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Vasodilators

 

Vasodilators are a type of medicine that can be used to lower high blood pressure.

They work by allowing the blood vessels to relax and widen, allowing the blood to flow through them more easily. They include hydralazine and minoxidil. 

 

How do direct-acting vasodilators work?

They work by allowing the blood vessels to relax and widen, making it easier for blood to flow through. ‘Vaso’ refers to the blood vessels and ‘dilators’ means that it makes them wider. They act directly on the blood vessels, as opposed to the hormones or nerves which control the blood vessels.

 

Who can take direct-acting vasodilators?

If you have high blood pressure, your doctor or nurse might suggest you take medicines to lower it. It can take some trial and error to find the right one or the right combination.

Vasodilators are usually used if other drugs are not working well or are not suitable for you. For example, if you have side effects, have other health problems or are taking certain medications. They’re usually used alongside other blood pressure medications. 

Hydralazine may be given to people with heart failure.

They’re not usually given as a first treatment because they can cause your body to hold onto salt and water and can increase your heart rate, but you will be given medicines to control this.

 

Who won’t be given direct-acting vasodilators?

If you have other health conditions or are taking certain other medications, vasodilators might not be suitable for you, or you will need to be closely monitored. For example, if you:

  • are pregnant, breastfeeding or planning to get pregnant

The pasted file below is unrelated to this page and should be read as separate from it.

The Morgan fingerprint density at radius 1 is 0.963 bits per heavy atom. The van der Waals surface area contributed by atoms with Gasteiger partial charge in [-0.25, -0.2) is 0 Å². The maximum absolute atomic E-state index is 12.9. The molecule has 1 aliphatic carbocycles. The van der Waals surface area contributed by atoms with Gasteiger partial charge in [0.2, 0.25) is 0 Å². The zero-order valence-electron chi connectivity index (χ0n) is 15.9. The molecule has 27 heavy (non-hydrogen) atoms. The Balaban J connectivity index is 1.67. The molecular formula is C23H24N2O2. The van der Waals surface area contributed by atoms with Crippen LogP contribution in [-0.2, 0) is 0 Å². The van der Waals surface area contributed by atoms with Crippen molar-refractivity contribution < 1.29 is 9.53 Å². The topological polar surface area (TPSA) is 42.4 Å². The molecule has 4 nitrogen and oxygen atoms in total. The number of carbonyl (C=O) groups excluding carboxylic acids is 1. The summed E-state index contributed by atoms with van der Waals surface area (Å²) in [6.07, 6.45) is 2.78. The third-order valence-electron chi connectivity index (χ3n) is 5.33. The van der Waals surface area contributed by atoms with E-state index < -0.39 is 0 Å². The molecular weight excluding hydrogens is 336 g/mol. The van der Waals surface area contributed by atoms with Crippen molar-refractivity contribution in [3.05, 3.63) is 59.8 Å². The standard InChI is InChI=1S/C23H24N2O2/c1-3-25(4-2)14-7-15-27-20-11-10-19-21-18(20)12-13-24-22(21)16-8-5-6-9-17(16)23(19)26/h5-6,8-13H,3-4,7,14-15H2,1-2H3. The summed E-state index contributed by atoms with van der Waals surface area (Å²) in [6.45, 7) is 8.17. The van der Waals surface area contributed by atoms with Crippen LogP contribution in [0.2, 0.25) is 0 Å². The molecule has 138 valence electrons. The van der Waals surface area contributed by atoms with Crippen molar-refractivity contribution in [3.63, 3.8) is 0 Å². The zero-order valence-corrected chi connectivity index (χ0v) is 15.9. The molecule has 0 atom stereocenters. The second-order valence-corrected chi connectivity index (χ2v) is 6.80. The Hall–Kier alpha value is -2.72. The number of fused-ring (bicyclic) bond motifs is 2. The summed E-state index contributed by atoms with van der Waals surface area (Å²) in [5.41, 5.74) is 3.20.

• have heart problems such as a fast or irregular heartbeat, valve problems or an enlarged heart
  • have coronary heart disease or angina (chest pain)
  • have had a stroke or heart attack
  • have kidney or liver problems
  • have lupus, also known as SLE

Your doctor will consider your overall health and any treatments you’re having before giving you any new medicines.

 

Do direct-acting vasodilators have side effects?

All medicines can have side effects, including blood pressure medicines. It’s likely you won’t have any side effects at all with alpha-blockers, or you might have some that are minor and don’t cause you too many problems. The other medicines you’ll be taking with them should help with the side effects.

If you have side effects which don’t improve and are affecting your day-to-day life, you should be able to try a lower dose or a different medicine.

Possible side-effects of direct-acting vasodilators include:

  • headaches
  • a fast or irregular heart beat that you can feel (palpitations)
  • low blood pressure
  • a sudden drop in blood pressure when you go from lying ­or sitting down to standing up (postural hypotension)
  • joint or muscle pain
  • feeling or being sick, or having diarrhoea
  • chest pain
  • feeling flushed, fever, or skin rashes
  • feeling dizzy
  • blocked nose
  • swollen feet or ankles or weight gain, caused by fluid retention
  • fine body hair becoming darker and thicker (with minoxidil)

The leaflet that comes with the medication will have a full list of side effects.

 

Taking direct-acting vasodilators

They’re normally taken as one tablet, twice a day.

Check with your doctor or pharmacist before taking any other medicines at the same time as direct acting vasodilators, as they can interact, including medicines you buy over the counter such as painkillers and anti-inflammatories.  

If you start taking high blood pressure medicines, it’s likely you will need to keep taking them for the long term. If your blood pressure stays under control for several years, you might be able to take a lower dose or stop taking them altogether.

It’s important that you don’t simply stop taking them because your blood pressure will quickly rise again. Always let your doctor, nurse or pharmacist know if you’re struggling because there could be other options you can try.

 

Read more

Non-standard medicines for high blood pressure information sheet 

   Download our Non-standard medicines information sheet [PDF 23,510KB].

 

 

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